Adrets, François De Beaumont, Baron Des

, of an ancient family in Dauphiny, and a bold and enterprising spirit, was born in 1513. After having served in the army with great distinction, he espoused the cause of the Huguenots from resentment to the duke of Guise in 1562. He took Valence, Vienne, Grenoble, and Lyons, but signalized himself less by his prowess and his activity than by his atrocious acts of vengeance. The Catholic writers say, that in regard to persons of their communion he was what Nero had been of old to the primitive Christians. He put his invention to the rack to find out the most fantastic punishments, and enjoyed the barbarous satisfaction of inflicting them on all that fell into his hands. At Montbrison and at Mornas, the soldiers that were made prisoners were obliged to throw themselves from the battlements upon the pikes of his people. Having reproached one of these wretches with having retreated twice from the leap without daring to take it: “Mons. le baron,” said the soldier, “with all your bravery, I defy you to take it in three.” The composed humour of the man saved his life. His conduct was far from being approved even by the most violent of Ins party; admiral Coligny and the prince of Conde were so shocked at his cruelties, that the government of Lyons was taken from him; and piqued at this, Des Adrets was upon the point of turning Catholic; but he was seized at Romans, and would have been brought to | the scaffold, if the peace, just then concluded, had not saved him. He afterwards put his design in execution, and died despised and detested by both parties, Feb. 2, 1587. He left two sons and a daughter, who had no issue, gome time before his death, Des Adrets, being at Grenoble, where the duke de Mayenne then was, he wanted to revenge the affronts and threats that Pardaillan had given him on account of the murder of his father. He repeated several times, that he had quitted his solitude to convince all such as might complain of him, that his sword was not grown so rusty but that it could always right him. Pardaillan did not think himself obliged to take any notice of this bravado of a swordsman then in his 74th year: and Des Adrets went back again content with his rhodomontade. The ambassador of Savoy once meeting him on the high road alone, with only a stick in his hand, was surprised at seeing an old man, notorious for his barbarous executions, walking without a companion and quite defenceless, and asked him of his welfare. “I have nothing to say to you,” answered Des Adrets coldly, “unless it be to desire you to acquaint your master, that you met the baron des Adrets, his very humble servant, on the high road, with a white stick in his hand and without a sword, and that nobody said any thing to him.” One of the sons of the baron des Adrets was engaged in the massacre of St. Bartholomew. He had been page to the king, who ordered him one day to go and call his chancellor. The magistrate, who was then at table, having answered him, that as soon as he had dined he would go and receive the commands of his majesty “What!” said the page, “dare you delay a moment when the king commands Rise, and instantly be gone” Whereupon he took hold of the table-cloth by one corner, and drew the whole of the dinner down upon the floor. M. de la Place relates this anecdote (rather improbable it must be confessed) in his “Pieces interessantes,” torn. IV; and adds, that the story being told to Charles IX. by the chancellor, the monarch only laughed, and said “that the son would be as violent as the father.” To this day the name of Adrets is never pronounced in Dauphiny without horror. Such the story usually reported of this extraordinary character; but it is said that Maimbourg, Brantome, Moreri, and Daniel have given some exaggerated accounts of his cruelties. Thnanus has | justified him from some of the accusations, and particularly in affair of Mornas, where he was not present. 1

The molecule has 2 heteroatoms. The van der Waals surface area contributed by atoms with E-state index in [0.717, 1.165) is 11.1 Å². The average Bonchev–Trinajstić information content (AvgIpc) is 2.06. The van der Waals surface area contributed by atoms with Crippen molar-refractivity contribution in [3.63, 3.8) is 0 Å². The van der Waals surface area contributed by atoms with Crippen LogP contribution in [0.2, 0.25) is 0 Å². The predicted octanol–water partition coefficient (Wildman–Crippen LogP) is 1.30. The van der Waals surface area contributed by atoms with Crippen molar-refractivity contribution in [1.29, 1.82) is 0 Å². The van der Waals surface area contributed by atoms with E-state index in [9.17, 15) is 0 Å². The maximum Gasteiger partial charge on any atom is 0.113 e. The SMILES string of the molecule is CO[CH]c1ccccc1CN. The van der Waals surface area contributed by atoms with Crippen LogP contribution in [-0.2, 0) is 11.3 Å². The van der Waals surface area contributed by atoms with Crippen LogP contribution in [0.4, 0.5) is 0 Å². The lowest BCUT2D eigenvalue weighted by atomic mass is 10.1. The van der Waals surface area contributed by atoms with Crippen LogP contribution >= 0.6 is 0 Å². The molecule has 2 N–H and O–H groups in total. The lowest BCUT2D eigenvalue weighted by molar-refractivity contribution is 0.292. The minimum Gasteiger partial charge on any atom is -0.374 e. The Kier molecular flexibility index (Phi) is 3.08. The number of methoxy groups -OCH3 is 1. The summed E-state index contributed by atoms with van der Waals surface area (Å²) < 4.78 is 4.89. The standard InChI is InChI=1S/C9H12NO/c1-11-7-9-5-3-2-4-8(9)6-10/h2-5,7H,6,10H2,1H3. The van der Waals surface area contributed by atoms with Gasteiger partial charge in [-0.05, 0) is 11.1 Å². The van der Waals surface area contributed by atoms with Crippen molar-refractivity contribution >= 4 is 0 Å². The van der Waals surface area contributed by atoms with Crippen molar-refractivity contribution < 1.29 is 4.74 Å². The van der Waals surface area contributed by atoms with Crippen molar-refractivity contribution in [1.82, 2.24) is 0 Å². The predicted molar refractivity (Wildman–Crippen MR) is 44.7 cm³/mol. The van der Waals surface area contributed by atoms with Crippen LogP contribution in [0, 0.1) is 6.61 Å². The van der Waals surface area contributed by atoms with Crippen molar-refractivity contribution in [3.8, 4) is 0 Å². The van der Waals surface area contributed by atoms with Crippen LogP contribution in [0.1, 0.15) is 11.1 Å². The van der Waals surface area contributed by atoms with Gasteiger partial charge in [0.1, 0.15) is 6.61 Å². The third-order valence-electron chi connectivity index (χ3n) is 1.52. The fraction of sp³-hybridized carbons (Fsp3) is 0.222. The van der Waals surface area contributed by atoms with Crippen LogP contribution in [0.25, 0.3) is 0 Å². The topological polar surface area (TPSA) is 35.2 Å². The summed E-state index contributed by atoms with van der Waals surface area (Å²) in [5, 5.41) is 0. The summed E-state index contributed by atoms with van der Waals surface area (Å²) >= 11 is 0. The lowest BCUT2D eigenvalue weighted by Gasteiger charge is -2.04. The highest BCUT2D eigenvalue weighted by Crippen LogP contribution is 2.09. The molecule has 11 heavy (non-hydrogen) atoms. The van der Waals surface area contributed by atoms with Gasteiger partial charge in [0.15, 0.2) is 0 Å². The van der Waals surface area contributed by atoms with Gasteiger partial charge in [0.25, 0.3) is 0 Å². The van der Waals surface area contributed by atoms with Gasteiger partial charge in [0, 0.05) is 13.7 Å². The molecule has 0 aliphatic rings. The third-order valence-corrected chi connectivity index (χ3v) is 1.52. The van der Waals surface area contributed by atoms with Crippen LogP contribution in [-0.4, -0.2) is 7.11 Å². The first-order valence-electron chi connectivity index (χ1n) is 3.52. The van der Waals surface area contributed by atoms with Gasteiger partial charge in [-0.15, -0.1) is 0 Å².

Gen. Dict. in art. Beaumont.—Biographie Universelle.—His life by Allard, 1675, 12mo, and by J. C. Martin, 1803, 8vo.